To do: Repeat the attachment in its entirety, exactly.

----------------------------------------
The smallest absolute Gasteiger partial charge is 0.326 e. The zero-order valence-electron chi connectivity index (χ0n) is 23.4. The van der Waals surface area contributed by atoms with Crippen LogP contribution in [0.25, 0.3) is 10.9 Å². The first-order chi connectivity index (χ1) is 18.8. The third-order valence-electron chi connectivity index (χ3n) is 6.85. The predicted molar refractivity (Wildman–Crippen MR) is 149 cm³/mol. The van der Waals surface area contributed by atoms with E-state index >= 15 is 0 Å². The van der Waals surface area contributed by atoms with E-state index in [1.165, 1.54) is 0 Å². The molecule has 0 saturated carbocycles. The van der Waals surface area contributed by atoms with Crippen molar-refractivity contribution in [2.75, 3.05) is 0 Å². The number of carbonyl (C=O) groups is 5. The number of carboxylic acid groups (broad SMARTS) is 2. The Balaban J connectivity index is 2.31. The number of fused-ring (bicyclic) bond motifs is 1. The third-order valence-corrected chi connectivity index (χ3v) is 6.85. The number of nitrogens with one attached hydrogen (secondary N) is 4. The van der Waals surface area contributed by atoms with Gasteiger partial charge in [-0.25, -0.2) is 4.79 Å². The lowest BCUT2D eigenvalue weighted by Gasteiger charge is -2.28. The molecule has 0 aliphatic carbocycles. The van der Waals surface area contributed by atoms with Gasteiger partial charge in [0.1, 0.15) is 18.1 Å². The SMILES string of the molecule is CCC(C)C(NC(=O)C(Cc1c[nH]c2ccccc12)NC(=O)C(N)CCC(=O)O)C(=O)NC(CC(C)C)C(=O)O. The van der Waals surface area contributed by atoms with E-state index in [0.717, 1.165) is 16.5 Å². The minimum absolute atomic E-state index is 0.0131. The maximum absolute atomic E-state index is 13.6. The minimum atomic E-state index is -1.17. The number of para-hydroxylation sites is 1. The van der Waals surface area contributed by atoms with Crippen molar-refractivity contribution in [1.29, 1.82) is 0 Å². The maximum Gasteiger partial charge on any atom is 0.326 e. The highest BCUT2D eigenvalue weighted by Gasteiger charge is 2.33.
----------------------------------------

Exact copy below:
The smallest absolute Gasteiger partial charge is 0.326 e. The zero-order valence-electron chi connectivity index (χ0n) is 23.4. The van der Waals surface area contributed by atoms with Crippen LogP contribution in [0.25, 0.3) is 10.9 Å². The first-order chi connectivity index (χ1) is 18.8. The third-order valence-electron chi connectivity index (χ3n) is 6.85. The predicted molar refractivity (Wildman–Crippen MR) is 149 cm³/mol. The van der Waals surface area contributed by atoms with E-state index >= 15 is 0 Å². The van der Waals surface area contributed by atoms with E-state index in [1.165, 1.54) is 0 Å². The molecule has 0 saturated carbocycles. The van der Waals surface area contributed by atoms with Crippen molar-refractivity contribution in [2.75, 3.05) is 0 Å². The number of carbonyl (C=O) groups is 5. The number of carboxylic acid groups (broad SMARTS) is 2. The Balaban J connectivity index is 2.31. The number of fused-ring (bicyclic) bond motifs is 1. The third-order valence-corrected chi connectivity index (χ3v) is 6.85. The number of nitrogens with one attached hydrogen (secondary N) is 4. The van der Waals surface area contributed by atoms with Gasteiger partial charge in [-0.25, -0.2) is 4.79 Å². The lowest BCUT2D eigenvalue weighted by Gasteiger charge is -2.28. The molecule has 0 aliphatic carbocycles. The van der Waals surface area contributed by atoms with Gasteiger partial charge in [0.1, 0.15) is 18.1 Å². The SMILES string of the molecule is CCC(C)C(NC(=O)C(Cc1c[nH]c2ccccc12)NC(=O)C(N)CCC(=O)O)C(=O)NC(CC(C)C)C(=O)O. The van der Waals surface area contributed by atoms with E-state index in [0.717, 1.165) is 16.5 Å². The minimum absolute atomic E-state index is 0.0131. The maximum absolute atomic E-state index is 13.6. The minimum atomic E-state index is -1.17. The number of para-hydroxylation sites is 1. The van der Waals surface area contributed by atoms with Crippen molar-refractivity contribution in [1.29, 1.82) is 0 Å². The maximum Gasteiger partial charge on any atom is 0.326 e. The highest BCUT2D eigenvalue weighted by Gasteiger charge is 2.33.